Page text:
As a Korean-born Canadian, kids media exec Sarah Haasz (pictured) always wanted to create a TV series about the experience of a first-generation immigrant family. And with her new series Gangnam Project (working title), she finally has the opportunity.
This live-action tween series is in development at Haasz’s fledgling Toronto-based prodco Pillango Productions (Let’s Dance), in partnership with Canadian pubcaster CBC Kids. It’s about a biracial girl who travels to Korea with the intent of teaching English at a primary school, but accidentally gets assigned to a K-Pop school instead.
“I founded Pillango last year with the mandate to focus only on authentic, relatable and meaningful content, rather than volume,” says Haasz.
Her strategy around authentic characters and stories is a particularly good fit with current market needs, given that demand for kids shows with Asian American and Pacific Islander leads has grown by 9% over the last year. Historically, Asian characters have been underrepresented on screen, and according to a recent Nickelodeon study, 40% of Asian kids disagree with the portrayals of their backgrounds and cultures in today’s media.
With Gangnam Project, aspects of Haasz’s experiences growing up as a first-generation Korean immigrant, and as an adult raising biracial children, are integrated into the show. In the pilot episode, for example, a dinner scene is based on Haasz’s own family eating lasagna and kimchi together. “We never ate pasta without kimchi,” she says. “You can’t make things like this up, which is what makes the show so rich.”
Gangnam Project‘s music and dancing angle surfaced when Haasz learned her best friend’s husband was a K-Pop star. “He told me fascinating stories about how he got discovered,” she says. “He ultimately joined our writers room for a few days to share his experiences.” Before the pandemic, Haasz also visited a number of K-Pop schools and met with K-Pop producers in Korea to inform the development process.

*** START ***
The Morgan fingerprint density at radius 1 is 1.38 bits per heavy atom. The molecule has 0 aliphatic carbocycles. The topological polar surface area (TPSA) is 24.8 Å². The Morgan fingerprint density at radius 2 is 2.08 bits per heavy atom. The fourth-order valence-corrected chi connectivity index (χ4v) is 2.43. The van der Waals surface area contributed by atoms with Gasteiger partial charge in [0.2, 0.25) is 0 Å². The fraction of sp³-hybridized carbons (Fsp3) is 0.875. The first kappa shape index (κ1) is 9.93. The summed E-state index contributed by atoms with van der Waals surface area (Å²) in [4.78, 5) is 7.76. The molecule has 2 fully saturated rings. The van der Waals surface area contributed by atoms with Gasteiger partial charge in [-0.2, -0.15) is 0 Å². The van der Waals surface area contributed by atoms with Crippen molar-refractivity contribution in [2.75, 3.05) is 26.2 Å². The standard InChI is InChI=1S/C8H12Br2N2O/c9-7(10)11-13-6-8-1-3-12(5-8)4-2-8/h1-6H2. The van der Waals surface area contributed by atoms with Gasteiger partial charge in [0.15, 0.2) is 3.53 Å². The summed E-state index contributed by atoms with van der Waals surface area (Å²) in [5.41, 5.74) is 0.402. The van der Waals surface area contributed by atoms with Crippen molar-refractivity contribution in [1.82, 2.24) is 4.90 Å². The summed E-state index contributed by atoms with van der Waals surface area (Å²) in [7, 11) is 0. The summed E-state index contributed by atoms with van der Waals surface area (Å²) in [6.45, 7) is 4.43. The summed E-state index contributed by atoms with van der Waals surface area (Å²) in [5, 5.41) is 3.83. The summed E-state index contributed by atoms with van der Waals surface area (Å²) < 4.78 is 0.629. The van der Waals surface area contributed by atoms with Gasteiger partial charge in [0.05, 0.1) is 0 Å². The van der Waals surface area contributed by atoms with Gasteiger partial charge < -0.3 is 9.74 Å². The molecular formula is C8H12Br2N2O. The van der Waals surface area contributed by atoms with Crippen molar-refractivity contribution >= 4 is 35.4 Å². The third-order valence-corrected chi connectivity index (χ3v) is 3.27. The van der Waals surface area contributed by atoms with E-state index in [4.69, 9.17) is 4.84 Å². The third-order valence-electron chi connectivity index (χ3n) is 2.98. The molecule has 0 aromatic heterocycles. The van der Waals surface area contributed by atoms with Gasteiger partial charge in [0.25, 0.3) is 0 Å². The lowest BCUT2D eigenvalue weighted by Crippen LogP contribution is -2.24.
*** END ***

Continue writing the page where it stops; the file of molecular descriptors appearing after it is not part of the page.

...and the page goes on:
A diverse writers room was key for the production, but it was also Hassz’s biggest challenge. It took her months to assemble her team, and in addition to several experienced professional Asian writers, some were picked for their life experiences, rather than their writing skills.
For example, she sought out a Toronto-based Korean novelist, who instead recommended her biracial daughter for the team. Even though the daughter wasn’t a writer, Haasz brought the Korean-Irish girl into the writers room, where she shared stories about teaching English in Korea. “Her first-hand experience mattered even though she wasn’t a writer,” says Haasz.
As much as Haasz wants more diverse writers, she says it will take time to grow the talent pool. “It’s happening, but it’s not instantaneous. We need to nurture that talent and give them opportunities not only in writers rooms, but in editing, directing and in other roles, too.”
As for the future of Gangnam Project, one full pilot script and 13 outlines are currently written, and Haasz is hoping for a 26 x 22-minute order. She will be ready to shoot in Canada and Korea next year, depending on financing.
“This is the most personal project I’ve ever made, but it’s a story that needs to be told,” she says.